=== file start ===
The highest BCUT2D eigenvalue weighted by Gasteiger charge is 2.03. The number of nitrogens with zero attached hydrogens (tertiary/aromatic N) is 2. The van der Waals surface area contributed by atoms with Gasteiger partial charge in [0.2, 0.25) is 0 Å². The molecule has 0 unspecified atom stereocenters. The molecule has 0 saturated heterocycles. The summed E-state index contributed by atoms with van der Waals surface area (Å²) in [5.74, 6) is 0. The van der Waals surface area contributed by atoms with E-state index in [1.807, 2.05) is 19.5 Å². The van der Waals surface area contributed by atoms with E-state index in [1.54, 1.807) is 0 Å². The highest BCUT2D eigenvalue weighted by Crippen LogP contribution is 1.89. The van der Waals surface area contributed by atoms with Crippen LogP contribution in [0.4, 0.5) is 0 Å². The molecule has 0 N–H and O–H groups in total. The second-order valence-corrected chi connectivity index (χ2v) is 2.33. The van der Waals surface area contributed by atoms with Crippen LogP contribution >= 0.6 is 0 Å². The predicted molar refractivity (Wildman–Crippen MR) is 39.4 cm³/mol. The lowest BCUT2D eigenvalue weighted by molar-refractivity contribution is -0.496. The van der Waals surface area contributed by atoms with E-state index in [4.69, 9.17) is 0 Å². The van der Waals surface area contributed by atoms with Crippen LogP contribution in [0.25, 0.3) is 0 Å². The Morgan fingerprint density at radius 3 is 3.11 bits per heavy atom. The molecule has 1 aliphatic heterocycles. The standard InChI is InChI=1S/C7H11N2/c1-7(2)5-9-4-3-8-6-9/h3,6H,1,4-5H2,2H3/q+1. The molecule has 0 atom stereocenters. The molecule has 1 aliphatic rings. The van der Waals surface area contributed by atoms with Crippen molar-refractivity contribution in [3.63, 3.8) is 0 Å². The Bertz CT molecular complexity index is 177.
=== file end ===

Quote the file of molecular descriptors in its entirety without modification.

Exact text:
The highest BCUT2D eigenvalue weighted by Gasteiger charge is 2.03. The number of nitrogens with zero attached hydrogens (tertiary/aromatic N) is 2. The van der Waals surface area contributed by atoms with Gasteiger partial charge in [0.2, 0.25) is 0 Å². The molecule has 0 unspecified atom stereocenters. The molecule has 0 saturated heterocycles. The summed E-state index contributed by atoms with van der Waals surface area (Å²) in [5.74, 6) is 0. The van der Waals surface area contributed by atoms with E-state index in [1.807, 2.05) is 19.5 Å². The van der Waals surface area contributed by atoms with E-state index in [1.54, 1.807) is 0 Å². The highest BCUT2D eigenvalue weighted by Crippen LogP contribution is 1.89. The van der Waals surface area contributed by atoms with Crippen LogP contribution in [0.4, 0.5) is 0 Å². The molecule has 0 N–H and O–H groups in total. The second-order valence-corrected chi connectivity index (χ2v) is 2.33. The van der Waals surface area contributed by atoms with Crippen LogP contribution >= 0.6 is 0 Å². The predicted molar refractivity (Wildman–Crippen MR) is 39.4 cm³/mol. The lowest BCUT2D eigenvalue weighted by molar-refractivity contribution is -0.496. The van der Waals surface area contributed by atoms with E-state index in [4.69, 9.17) is 0 Å². The van der Waals surface area contributed by atoms with Crippen LogP contribution in [0.25, 0.3) is 0 Å². The Morgan fingerprint density at radius 3 is 3.11 bits per heavy atom. The molecule has 1 aliphatic heterocycles. The standard InChI is InChI=1S/C7H11N2/c1-7(2)5-9-4-3-8-6-9/h3,6H,1,4-5H2,2H3/q+1. The molecule has 0 atom stereocenters. The molecule has 1 aliphatic rings. The van der Waals surface area contributed by atoms with Crippen molar-refractivity contribution in [3.63, 3.8) is 0 Å². The Bertz CT molecular complexity index is 177.